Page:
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UK-based gene and cell therapy group Oxford Biomedica has partnered with non-profit Vaccines Manufacturing and Innovation Centre (VMIC) for the manufacturing of viral vector-based vaccines.
Oxford Biomedica and VMIC are members of the Oxford University manufacturing consortium formed to scale-up the production of Covid-19 vaccine candidate, AZD1222.
AstraZeneca is responsible for the manufacturing, development and distribution of the vaccine candidate globally. Last month, the pharmaceutical giant signed an initial clinical and commercial supply agreement with Oxford Biomedica for several batches.
Under the latest five-year collaboration agreement, VMIC will supply manufacturing equipment for two new manufacturing suites at Oxford Biomedica’s 7,800m2 commercial manufacturing centre, Oxbox, in Oxford, UK.
This is expected to significantly bolster manufacturing capacity and allow further scale-up of AZD1222 to meet the UK and European demand.
In addition, these suites may also be used for other viral vector vaccine candidates.
Oxford Biomedica CEO John Dawson said: “Since we became involved in addressing the urgent need for UK manufacturing capacity for AstraZeneca’s Covid-19 vaccine candidate AZD1222, we have strived to support VMIC’s broader goal of accelerating and supporting UK manufacturing capacity and capabilities for vaccines more generally.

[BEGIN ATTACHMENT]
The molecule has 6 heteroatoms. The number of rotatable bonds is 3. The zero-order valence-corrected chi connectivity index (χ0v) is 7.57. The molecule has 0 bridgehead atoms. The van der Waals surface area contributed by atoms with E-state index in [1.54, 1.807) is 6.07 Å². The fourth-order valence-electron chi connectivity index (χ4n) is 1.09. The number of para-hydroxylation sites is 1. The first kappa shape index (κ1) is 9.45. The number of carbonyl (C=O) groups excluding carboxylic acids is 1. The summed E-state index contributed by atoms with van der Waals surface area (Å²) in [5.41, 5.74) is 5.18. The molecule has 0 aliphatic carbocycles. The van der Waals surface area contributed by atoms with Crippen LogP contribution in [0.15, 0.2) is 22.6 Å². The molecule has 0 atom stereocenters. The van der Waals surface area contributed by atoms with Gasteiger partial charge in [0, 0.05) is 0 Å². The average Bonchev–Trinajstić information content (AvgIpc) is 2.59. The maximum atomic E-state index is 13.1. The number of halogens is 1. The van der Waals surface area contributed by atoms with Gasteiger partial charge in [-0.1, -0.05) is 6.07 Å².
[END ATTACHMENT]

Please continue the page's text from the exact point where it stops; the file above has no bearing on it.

“This highly collaborative partnership allows for a rapid deployment capability to be established, and also accelerates fit-out and utilisation of another two GMP manufacturing suites within our new commercial manufacturing facility, Oxbox.”
As part of the collaboration, Oxford Biomedica agreed to provide training and technical assistance to VMIC staff. This is meant to improve the operational readiness and manufacturing capabilities for viral vector vaccine candidates at VMIC’s new manufacturing site at the Harwell Science and Innovation Campus.
The VMIC facility is scheduled to open during the middle of next year, 12 months ahead of schedule.
Furthermore, the collaboration agreement will allow the partners to expand their partnership to include commercial-scale manufacturing capacity of other viral vector vaccine candidates for people in the UK.